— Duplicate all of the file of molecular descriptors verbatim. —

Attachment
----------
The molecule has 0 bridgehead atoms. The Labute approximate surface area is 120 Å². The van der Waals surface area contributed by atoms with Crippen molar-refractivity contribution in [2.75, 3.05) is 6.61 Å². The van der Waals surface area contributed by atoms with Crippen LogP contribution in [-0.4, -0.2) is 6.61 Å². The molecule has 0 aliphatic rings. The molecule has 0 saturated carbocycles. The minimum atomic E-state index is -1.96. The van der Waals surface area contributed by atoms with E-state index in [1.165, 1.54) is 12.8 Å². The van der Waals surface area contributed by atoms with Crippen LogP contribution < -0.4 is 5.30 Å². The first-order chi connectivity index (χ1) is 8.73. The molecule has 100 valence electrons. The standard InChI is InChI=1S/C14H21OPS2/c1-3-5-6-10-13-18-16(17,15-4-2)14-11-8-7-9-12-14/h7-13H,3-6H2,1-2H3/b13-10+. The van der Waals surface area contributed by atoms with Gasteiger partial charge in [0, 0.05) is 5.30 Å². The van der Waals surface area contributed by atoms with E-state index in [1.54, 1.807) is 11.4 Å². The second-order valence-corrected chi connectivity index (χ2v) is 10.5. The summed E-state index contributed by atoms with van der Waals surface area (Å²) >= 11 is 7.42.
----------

The molecule has 0 bridgehead atoms. The Labute approximate surface area is 120 Å². The van der Waals surface area contributed by atoms with Crippen molar-refractivity contribution in [2.75, 3.05) is 6.61 Å². The van der Waals surface area contributed by atoms with Crippen LogP contribution in [-0.4, -0.2) is 6.61 Å². The molecule has 0 aliphatic rings. The molecule has 0 saturated carbocycles. The minimum atomic E-state index is -1.96. The van der Waals surface area contributed by atoms with E-state index in [1.165, 1.54) is 12.8 Å². The van der Waals surface area contributed by atoms with Crippen LogP contribution < -0.4 is 5.30 Å². The first-order chi connectivity index (χ1) is 8.73. The molecule has 100 valence electrons. The standard InChI is InChI=1S/C14H21OPS2/c1-3-5-6-10-13-18-16(17,15-4-2)14-11-8-7-9-12-14/h7-13H,3-6H2,1-2H3/b13-10+. The van der Waals surface area contributed by atoms with Gasteiger partial charge in [0, 0.05) is 5.30 Å². The van der Waals surface area contributed by atoms with E-state index in [1.54, 1.807) is 11.4 Å². The second-order valence-corrected chi connectivity index (χ2v) is 10.5. The summed E-state index contributed by atoms with van der Waals surface area (Å²) >= 11 is 7.42.